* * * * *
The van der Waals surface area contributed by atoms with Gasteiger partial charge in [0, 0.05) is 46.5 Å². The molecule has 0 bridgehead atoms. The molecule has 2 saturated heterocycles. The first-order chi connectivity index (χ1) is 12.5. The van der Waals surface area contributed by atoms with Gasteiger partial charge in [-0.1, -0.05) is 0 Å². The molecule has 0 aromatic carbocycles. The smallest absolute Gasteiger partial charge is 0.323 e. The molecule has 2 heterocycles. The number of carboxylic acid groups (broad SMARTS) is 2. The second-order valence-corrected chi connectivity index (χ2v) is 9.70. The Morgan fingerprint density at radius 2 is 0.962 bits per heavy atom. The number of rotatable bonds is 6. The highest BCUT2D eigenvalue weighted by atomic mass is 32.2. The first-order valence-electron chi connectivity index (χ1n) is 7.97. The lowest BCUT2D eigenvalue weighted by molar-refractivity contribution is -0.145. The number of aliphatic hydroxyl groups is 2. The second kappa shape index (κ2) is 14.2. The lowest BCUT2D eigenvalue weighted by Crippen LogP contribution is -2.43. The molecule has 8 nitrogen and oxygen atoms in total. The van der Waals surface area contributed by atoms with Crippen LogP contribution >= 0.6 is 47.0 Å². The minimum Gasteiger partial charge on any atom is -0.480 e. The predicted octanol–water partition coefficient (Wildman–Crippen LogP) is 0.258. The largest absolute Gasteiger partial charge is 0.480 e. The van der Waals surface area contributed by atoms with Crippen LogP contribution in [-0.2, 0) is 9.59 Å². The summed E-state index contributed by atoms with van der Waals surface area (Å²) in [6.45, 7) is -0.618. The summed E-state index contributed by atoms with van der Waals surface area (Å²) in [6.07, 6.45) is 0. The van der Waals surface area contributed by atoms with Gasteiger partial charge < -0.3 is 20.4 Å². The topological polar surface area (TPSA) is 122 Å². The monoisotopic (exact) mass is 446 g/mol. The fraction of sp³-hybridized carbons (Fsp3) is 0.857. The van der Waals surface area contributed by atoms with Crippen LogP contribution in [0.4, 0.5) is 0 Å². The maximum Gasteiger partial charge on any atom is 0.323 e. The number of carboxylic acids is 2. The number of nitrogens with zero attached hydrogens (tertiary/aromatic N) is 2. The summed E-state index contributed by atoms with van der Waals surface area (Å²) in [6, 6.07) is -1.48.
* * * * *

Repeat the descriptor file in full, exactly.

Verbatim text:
The van der Waals surface area contributed by atoms with Gasteiger partial charge in [0, 0.05) is 46.5 Å². The molecule has 0 bridgehead atoms. The molecule has 2 saturated heterocycles. The first-order chi connectivity index (χ1) is 12.5. The van der Waals surface area contributed by atoms with Gasteiger partial charge in [-0.1, -0.05) is 0 Å². The molecule has 0 aromatic carbocycles. The smallest absolute Gasteiger partial charge is 0.323 e. The molecule has 2 heterocycles. The number of carboxylic acid groups (broad SMARTS) is 2. The second-order valence-corrected chi connectivity index (χ2v) is 9.70. The Morgan fingerprint density at radius 2 is 0.962 bits per heavy atom. The number of rotatable bonds is 6. The highest BCUT2D eigenvalue weighted by atomic mass is 32.2. The first-order valence-electron chi connectivity index (χ1n) is 7.97. The lowest BCUT2D eigenvalue weighted by molar-refractivity contribution is -0.145. The number of aliphatic hydroxyl groups is 2. The second kappa shape index (κ2) is 14.2. The lowest BCUT2D eigenvalue weighted by Crippen LogP contribution is -2.43. The molecule has 8 nitrogen and oxygen atoms in total. The van der Waals surface area contributed by atoms with Crippen LogP contribution >= 0.6 is 47.0 Å². The minimum Gasteiger partial charge on any atom is -0.480 e. The predicted octanol–water partition coefficient (Wildman–Crippen LogP) is 0.258. The largest absolute Gasteiger partial charge is 0.480 e. The van der Waals surface area contributed by atoms with Crippen LogP contribution in [-0.2, 0) is 9.59 Å². The summed E-state index contributed by atoms with van der Waals surface area (Å²) in [6.45, 7) is -0.618. The summed E-state index contributed by atoms with van der Waals surface area (Å²) in [6.07, 6.45) is 0. The van der Waals surface area contributed by atoms with Gasteiger partial charge < -0.3 is 20.4 Å². The topological polar surface area (TPSA) is 122 Å². The monoisotopic (exact) mass is 446 g/mol. The fraction of sp³-hybridized carbons (Fsp3) is 0.857. The van der Waals surface area contributed by atoms with Crippen LogP contribution in [0.4, 0.5) is 0 Å². The maximum Gasteiger partial charge on any atom is 0.323 e. The number of carboxylic acids is 2. The number of nitrogens with zero attached hydrogens (tertiary/aromatic N) is 2. The summed E-state index contributed by atoms with van der Waals surface area (Å²) in [6, 6.07) is -1.48.